Billboards are a tacky nuisance. Driving down the interstate, they might pitch you a new breakfast cereal, legal service, and strip club—all in a matter of moments, when your eyes should either be on the road or appreciating the landscape.
In response, artist Brian Kane rented a set of billboards in the Massachusetts area. And rather than plastering them with phone numbers to call and websites to visit, he skinned them to blend in with nature.
"I'm always inspired by the challenge of taking something negative and making it positive," Kane says. "In this case, taking a normally stressed out and overlooked moment in many people's daily routine, and making it something special, curious, and unexpected."
On one billboard, he features a gorgeous photo of the cosmos, what you might interpret as nature’s nocturnal cityscape. But the most clever pieces in Kane’s collection are actually designed to be overlooked. He teamed with photographers Nate Wieselquist and Simone Schiess to take photos of the treescapes otherwise hidden behind the huge, floating ads, and used those unobstructed views to skin the signs. The effect is something akin looking straight through the billboards, which disappear as a series of steel necks with no heads.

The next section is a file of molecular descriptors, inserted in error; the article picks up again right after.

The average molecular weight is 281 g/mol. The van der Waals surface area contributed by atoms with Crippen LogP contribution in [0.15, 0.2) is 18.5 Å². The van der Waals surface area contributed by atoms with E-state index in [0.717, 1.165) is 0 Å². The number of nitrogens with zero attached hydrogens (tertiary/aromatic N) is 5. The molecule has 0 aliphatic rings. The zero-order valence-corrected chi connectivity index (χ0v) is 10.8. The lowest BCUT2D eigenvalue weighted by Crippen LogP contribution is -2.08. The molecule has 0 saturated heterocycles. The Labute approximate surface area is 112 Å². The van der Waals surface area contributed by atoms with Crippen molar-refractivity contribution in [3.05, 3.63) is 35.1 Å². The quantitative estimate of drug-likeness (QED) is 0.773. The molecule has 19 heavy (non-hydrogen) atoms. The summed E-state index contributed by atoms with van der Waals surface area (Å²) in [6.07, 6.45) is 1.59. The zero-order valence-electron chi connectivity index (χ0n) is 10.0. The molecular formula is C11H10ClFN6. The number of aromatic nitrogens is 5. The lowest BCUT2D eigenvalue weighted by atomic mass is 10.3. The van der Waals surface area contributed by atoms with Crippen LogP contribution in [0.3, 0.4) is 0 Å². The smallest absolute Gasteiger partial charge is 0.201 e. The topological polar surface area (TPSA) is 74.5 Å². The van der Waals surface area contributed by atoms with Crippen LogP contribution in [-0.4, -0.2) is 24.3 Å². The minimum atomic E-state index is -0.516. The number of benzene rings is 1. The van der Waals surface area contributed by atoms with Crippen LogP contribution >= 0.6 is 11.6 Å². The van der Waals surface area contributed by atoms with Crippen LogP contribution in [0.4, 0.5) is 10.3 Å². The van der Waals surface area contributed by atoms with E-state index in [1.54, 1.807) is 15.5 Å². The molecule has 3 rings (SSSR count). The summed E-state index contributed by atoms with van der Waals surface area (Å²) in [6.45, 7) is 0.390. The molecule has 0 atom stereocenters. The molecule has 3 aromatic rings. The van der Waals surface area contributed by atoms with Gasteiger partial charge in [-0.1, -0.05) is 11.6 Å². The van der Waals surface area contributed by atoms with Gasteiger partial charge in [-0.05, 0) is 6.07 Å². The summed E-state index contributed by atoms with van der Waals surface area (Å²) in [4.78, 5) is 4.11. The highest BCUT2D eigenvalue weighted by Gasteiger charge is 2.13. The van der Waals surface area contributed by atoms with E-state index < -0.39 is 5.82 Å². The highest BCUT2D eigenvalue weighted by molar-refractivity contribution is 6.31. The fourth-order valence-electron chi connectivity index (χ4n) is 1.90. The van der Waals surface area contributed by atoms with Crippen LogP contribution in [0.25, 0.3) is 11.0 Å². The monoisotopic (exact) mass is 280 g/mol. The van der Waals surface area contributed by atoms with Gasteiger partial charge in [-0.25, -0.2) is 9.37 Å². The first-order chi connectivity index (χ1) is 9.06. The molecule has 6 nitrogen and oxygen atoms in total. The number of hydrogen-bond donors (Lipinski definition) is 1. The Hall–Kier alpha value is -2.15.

Kane’s project has predictably gone viral. And given the modern era, when guerrilla marketing is so often deployed without a logo or company overtly attached, I asked Kane whether or not he thinks that his non-ad might ironically make the perfect ad for some profiteering enterprise. He agreed that it probably would, but he was quick to point out that building the art into an advertising campaign would actually destroy its intrinsic value.
"People are so bombarded with marketing messages everywhere, that I think what can make an experience stand out is that it has integrity on an artistic and emotional level first," Kane says. "I think of this project as ‘a campaign without a message,’ so maybe it's the creation of cognitive and emotional empty space that becomes the most valuable commodity in the attention economy."
A valuable commodity, indeed. And be sure to subscribe to Fast Company’s newsletter if you want more information on the attention economy.